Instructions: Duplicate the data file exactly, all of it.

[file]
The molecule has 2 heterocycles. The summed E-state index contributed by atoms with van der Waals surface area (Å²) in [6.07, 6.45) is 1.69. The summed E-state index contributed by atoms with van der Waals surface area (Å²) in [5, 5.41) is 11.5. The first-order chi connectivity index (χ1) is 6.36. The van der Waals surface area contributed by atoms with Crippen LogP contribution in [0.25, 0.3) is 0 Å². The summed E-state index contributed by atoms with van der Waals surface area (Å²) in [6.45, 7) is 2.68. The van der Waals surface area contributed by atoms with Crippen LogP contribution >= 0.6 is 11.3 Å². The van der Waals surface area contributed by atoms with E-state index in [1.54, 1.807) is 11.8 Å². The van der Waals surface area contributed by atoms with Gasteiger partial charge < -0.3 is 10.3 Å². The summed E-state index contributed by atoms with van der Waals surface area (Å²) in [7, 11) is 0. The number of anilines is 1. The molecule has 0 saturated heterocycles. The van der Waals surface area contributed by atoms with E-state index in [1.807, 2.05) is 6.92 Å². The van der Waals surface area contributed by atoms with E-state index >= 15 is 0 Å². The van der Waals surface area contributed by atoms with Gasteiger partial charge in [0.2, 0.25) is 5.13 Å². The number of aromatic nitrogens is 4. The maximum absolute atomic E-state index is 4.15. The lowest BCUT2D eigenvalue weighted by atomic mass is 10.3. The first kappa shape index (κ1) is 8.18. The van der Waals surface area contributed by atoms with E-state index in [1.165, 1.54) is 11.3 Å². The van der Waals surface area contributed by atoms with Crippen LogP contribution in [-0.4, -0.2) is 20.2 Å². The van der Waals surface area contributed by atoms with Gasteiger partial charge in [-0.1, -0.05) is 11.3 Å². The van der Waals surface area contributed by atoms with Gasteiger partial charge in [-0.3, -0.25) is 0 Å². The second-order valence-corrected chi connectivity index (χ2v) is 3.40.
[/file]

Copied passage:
The molecule has 2 heterocycles. The summed E-state index contributed by atoms with van der Waals surface area (Å²) in [6.07, 6.45) is 1.69. The summed E-state index contributed by atoms with van der Waals surface area (Å²) in [5, 5.41) is 11.5. The first-order chi connectivity index (χ1) is 6.36. The van der Waals surface area contributed by atoms with Crippen LogP contribution in [0.25, 0.3) is 0 Å². The summed E-state index contributed by atoms with van der Waals surface area (Å²) in [6.45, 7) is 2.68. The van der Waals surface area contributed by atoms with Crippen LogP contribution >= 0.6 is 11.3 Å². The van der Waals surface area contributed by atoms with E-state index in [1.54, 1.807) is 11.8 Å². The van der Waals surface area contributed by atoms with Gasteiger partial charge < -0.3 is 10.3 Å². The summed E-state index contributed by atoms with van der Waals surface area (Å²) in [7, 11) is 0. The number of anilines is 1. The molecule has 0 saturated heterocycles. The van der Waals surface area contributed by atoms with E-state index in [1.807, 2.05) is 6.92 Å². The van der Waals surface area contributed by atoms with E-state index >= 15 is 0 Å². The van der Waals surface area contributed by atoms with Gasteiger partial charge in [0.2, 0.25) is 5.13 Å². The number of aromatic nitrogens is 4. The maximum absolute atomic E-state index is 4.15. The lowest BCUT2D eigenvalue weighted by atomic mass is 10.3. The first kappa shape index (κ1) is 8.18. The van der Waals surface area contributed by atoms with E-state index in [1.165, 1.54) is 11.3 Å². The van der Waals surface area contributed by atoms with Crippen LogP contribution in [-0.4, -0.2) is 20.2 Å². The van der Waals surface area contributed by atoms with Gasteiger partial charge in [-0.1, -0.05) is 11.3 Å². The van der Waals surface area contributed by atoms with Gasteiger partial charge in [-0.3, -0.25) is 0 Å². The second-order valence-corrected chi connectivity index (χ2v) is 3.40.